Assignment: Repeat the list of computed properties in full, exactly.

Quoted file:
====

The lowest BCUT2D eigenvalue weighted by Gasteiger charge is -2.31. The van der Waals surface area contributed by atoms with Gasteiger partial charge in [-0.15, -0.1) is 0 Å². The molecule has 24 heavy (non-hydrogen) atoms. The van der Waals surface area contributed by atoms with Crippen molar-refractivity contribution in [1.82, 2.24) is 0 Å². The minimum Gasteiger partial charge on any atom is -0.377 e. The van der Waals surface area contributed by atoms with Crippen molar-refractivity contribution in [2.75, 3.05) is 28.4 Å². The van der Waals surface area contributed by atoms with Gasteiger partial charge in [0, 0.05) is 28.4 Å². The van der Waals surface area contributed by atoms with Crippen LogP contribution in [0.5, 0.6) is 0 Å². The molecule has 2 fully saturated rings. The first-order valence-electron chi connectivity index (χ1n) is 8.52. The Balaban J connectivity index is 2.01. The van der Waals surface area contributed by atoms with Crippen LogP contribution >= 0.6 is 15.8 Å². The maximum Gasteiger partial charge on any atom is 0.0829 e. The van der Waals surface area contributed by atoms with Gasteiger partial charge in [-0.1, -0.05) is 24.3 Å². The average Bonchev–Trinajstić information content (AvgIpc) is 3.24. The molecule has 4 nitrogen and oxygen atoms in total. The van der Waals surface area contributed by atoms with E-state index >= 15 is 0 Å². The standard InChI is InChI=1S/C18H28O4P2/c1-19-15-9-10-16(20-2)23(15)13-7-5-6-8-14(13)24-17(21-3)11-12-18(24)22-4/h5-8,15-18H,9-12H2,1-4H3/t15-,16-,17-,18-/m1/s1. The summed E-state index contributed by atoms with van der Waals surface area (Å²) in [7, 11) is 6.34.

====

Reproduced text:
The lowest BCUT2D eigenvalue weighted by Gasteiger charge is -2.31. The van der Waals surface area contributed by atoms with Gasteiger partial charge in [-0.15, -0.1) is 0 Å². The molecule has 24 heavy (non-hydrogen) atoms. The van der Waals surface area contributed by atoms with Crippen molar-refractivity contribution in [1.82, 2.24) is 0 Å². The minimum Gasteiger partial charge on any atom is -0.377 e. The van der Waals surface area contributed by atoms with Crippen molar-refractivity contribution in [2.75, 3.05) is 28.4 Å². The van der Waals surface area contributed by atoms with Gasteiger partial charge in [0, 0.05) is 28.4 Å². The van der Waals surface area contributed by atoms with Crippen LogP contribution in [0.5, 0.6) is 0 Å². The molecule has 2 fully saturated rings. The first-order valence-electron chi connectivity index (χ1n) is 8.52. The Balaban J connectivity index is 2.01. The van der Waals surface area contributed by atoms with Crippen LogP contribution >= 0.6 is 15.8 Å². The maximum Gasteiger partial charge on any atom is 0.0829 e. The van der Waals surface area contributed by atoms with Gasteiger partial charge in [-0.1, -0.05) is 24.3 Å². The average Bonchev–Trinajstić information content (AvgIpc) is 3.24. The molecule has 4 nitrogen and oxygen atoms in total. The van der Waals surface area contributed by atoms with E-state index >= 15 is 0 Å². The standard InChI is InChI=1S/C18H28O4P2/c1-19-15-9-10-16(20-2)23(15)13-7-5-6-8-14(13)24-17(21-3)11-12-18(24)22-4/h5-8,15-18H,9-12H2,1-4H3/t15-,16-,17-,18-/m1/s1. The summed E-state index contributed by atoms with van der Waals surface area (Å²) in [7, 11) is 6.34.